1267 Anti-biofilm Chemotherapy Modulates Expression of Streptococcus mutans Virulence in vivo

Saturday, March 24, 2012: 9:45 a.m. - 11 a.m.
Presentation Type: Poster Session
M. FALSETTA, University of Rochester School of Medicine and Dentistry, Rochester, NY, M. KLEIN, School of Medicine and Dentistry, University of Rochester, Rochester, NY, and H. KOO, University of Rochester, Rochester, NY
Fluoride is the mainstay of dental caries prevention, yet current applications offer incomplete protection and may not effectively address the infectious character of the disease.

Objectives: We sought to evaluate the impact of a novel therapeutic approach (combining naturally-occurring anti-biofilm agents with fluoride) on development of carious lesions in vivo, and to identify mechanisms by which topical treatments alter the transcriptional and biochemical properties of S. mutans within biofilms.

Methods: S. mutans UA159 was used to form biofilms on saliva-coated hydroxyapatite discs and to infect Sprague-Dawley rats in a caries model. Treatment regimens, simulating those experienced clinically, were as follows:  twice-daily exposure for 60 s with (1) combination therapy (CT; 2 mM myricetin, 4 mM tt-farnesol, 250 ppm fluoride), (2) 250 ppm fluoride or (3) vehicle control.  Microarrays, RT-qPCR, fluorescence imaging, and biochemical assays identified potential therapeutic targets.  In vivo effectiveness was evaluated from lesion incidence/severity, while plaque was processed for microbiological/transcriptional assessment.

 Results: Genes involved in stress tolerance and EPS synthesis (sloA, sodA, copY, and gtfB) and a unique gene (patB) were severely repressed by CT.  patB, encoding a putative hemolysin, was identified as a potentially novel therapeutic target, as deletion disrupted S. mutans biofilm formation/3D-architecture.  Repression of these targets (sustained hours after treatment) correlated with decreased EPS-matrix production and acid-stress fitness, all without biocidal effect.   CT treatment decreased the incidence and severity of smooth and sulcal surface caries compared to the vehicle, and CT effectiveness was superior to fluoride alone.  S. mutans sloA and gtfB expression was repressed in plaque, while viability of the oral flora was unaffected.  This provides evidence that CT specifically targets the expression of S. mutans virulence in vivo.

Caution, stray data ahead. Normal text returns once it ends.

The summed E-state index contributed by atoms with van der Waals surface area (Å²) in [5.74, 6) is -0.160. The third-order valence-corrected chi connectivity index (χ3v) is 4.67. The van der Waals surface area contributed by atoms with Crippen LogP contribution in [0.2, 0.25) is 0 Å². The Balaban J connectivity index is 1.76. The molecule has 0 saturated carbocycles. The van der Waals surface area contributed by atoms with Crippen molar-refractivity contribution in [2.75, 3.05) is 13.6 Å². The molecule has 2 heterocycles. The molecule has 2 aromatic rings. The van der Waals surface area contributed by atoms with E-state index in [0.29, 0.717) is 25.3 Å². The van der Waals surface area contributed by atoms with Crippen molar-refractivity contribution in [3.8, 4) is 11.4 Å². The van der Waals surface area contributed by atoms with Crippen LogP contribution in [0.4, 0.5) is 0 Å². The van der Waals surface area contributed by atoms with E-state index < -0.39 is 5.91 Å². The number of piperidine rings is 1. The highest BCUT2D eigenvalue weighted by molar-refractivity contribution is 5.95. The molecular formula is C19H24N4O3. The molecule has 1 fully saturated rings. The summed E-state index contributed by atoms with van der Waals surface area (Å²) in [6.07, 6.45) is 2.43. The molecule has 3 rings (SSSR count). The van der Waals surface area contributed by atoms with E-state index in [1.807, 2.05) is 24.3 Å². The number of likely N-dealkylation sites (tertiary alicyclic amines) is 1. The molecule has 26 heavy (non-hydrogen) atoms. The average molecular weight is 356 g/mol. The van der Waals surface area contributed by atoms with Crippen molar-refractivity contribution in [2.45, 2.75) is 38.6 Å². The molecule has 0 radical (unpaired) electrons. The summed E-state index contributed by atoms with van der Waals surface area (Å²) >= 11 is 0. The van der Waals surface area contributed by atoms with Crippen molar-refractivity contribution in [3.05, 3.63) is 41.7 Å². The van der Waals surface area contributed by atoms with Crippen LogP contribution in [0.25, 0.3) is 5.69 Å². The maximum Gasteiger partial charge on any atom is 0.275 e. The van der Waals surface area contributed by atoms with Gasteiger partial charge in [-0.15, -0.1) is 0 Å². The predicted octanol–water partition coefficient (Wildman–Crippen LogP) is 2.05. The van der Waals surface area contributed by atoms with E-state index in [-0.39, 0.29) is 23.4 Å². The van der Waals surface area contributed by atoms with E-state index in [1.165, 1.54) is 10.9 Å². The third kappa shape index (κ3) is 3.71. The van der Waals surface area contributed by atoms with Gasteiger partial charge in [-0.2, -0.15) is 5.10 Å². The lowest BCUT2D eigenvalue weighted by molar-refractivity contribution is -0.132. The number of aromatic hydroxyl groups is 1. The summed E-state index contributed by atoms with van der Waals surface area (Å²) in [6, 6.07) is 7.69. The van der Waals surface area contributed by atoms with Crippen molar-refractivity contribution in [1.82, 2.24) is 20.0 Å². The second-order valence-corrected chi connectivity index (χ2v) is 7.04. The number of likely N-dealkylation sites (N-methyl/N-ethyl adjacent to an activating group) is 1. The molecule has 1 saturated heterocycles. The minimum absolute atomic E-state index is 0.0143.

Conclusion: CT may represent an innovative, highly-effective, and selective approach to disrupt virulent plaque-biofilm formation, reducing development of dental caries, a costly and ubiquitous disease.

This abstract is based on research that was funded entirely or partially by an outside source: NIH/NIDCR DE016139, DE18023

Keywords: Adherence and colonization, Biofilm, Fluoride, Gene expression and Therapeutics
<< Previous Abstract | Next Abstract